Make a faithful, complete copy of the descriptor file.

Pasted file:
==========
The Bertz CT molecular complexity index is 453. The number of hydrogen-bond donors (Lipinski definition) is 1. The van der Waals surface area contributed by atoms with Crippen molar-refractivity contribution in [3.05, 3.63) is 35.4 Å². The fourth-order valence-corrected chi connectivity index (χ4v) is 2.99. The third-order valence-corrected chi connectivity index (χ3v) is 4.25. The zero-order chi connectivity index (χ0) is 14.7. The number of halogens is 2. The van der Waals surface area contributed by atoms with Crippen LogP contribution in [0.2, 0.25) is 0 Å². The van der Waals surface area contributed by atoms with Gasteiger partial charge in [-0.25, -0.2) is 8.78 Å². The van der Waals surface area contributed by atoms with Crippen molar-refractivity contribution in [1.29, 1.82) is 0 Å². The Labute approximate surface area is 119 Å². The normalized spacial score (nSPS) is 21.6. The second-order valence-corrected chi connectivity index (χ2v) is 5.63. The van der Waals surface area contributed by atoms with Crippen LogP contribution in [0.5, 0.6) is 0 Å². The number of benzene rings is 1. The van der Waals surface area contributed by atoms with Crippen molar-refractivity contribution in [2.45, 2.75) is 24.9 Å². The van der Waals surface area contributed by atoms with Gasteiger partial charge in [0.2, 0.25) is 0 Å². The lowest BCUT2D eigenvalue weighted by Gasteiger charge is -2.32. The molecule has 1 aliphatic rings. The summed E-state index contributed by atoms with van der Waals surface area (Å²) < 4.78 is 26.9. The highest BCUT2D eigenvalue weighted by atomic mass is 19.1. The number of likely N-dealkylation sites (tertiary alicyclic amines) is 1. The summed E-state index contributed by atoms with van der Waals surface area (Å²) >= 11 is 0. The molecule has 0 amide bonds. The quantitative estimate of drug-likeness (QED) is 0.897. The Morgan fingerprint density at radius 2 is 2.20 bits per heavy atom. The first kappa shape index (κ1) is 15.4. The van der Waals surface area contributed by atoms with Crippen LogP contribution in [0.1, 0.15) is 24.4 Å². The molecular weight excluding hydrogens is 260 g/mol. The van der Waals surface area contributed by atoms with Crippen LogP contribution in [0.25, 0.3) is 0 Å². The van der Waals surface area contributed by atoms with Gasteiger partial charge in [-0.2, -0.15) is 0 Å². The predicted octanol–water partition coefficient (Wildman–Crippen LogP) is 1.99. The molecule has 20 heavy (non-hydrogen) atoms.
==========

The Bertz CT molecular complexity index is 453. The number of hydrogen-bond donors (Lipinski definition) is 1. The van der Waals surface area contributed by atoms with Crippen molar-refractivity contribution in [3.05, 3.63) is 35.4 Å². The fourth-order valence-corrected chi connectivity index (χ4v) is 2.99. The third-order valence-corrected chi connectivity index (χ3v) is 4.25. The zero-order chi connectivity index (χ0) is 14.7. The number of halogens is 2. The van der Waals surface area contributed by atoms with Crippen LogP contribution in [0.2, 0.25) is 0 Å². The van der Waals surface area contributed by atoms with Gasteiger partial charge in [-0.25, -0.2) is 8.78 Å². The van der Waals surface area contributed by atoms with Crippen molar-refractivity contribution in [1.29, 1.82) is 0 Å². The Labute approximate surface area is 119 Å². The normalized spacial score (nSPS) is 21.6. The second-order valence-corrected chi connectivity index (χ2v) is 5.63. The van der Waals surface area contributed by atoms with Crippen LogP contribution in [0.5, 0.6) is 0 Å². The number of benzene rings is 1. The van der Waals surface area contributed by atoms with Crippen molar-refractivity contribution in [2.45, 2.75) is 24.9 Å². The van der Waals surface area contributed by atoms with Gasteiger partial charge in [0.2, 0.25) is 0 Å². The lowest BCUT2D eigenvalue weighted by Gasteiger charge is -2.32. The molecule has 1 aliphatic rings. The summed E-state index contributed by atoms with van der Waals surface area (Å²) < 4.78 is 26.9. The highest BCUT2D eigenvalue weighted by atomic mass is 19.1. The number of likely N-dealkylation sites (tertiary alicyclic amines) is 1. The summed E-state index contributed by atoms with van der Waals surface area (Å²) >= 11 is 0. The molecule has 0 amide bonds. The quantitative estimate of drug-likeness (QED) is 0.897. The Morgan fingerprint density at radius 2 is 2.20 bits per heavy atom. The first kappa shape index (κ1) is 15.4. The van der Waals surface area contributed by atoms with Crippen LogP contribution in [0.1, 0.15) is 24.4 Å². The molecular weight excluding hydrogens is 260 g/mol. The van der Waals surface area contributed by atoms with Crippen LogP contribution in [0.25, 0.3) is 0 Å². The van der Waals surface area contributed by atoms with Gasteiger partial charge in [-0.2, -0.15) is 0 Å². The predicted octanol–water partition coefficient (Wildman–Crippen LogP) is 1.99. The molecule has 20 heavy (non-hydrogen) atoms.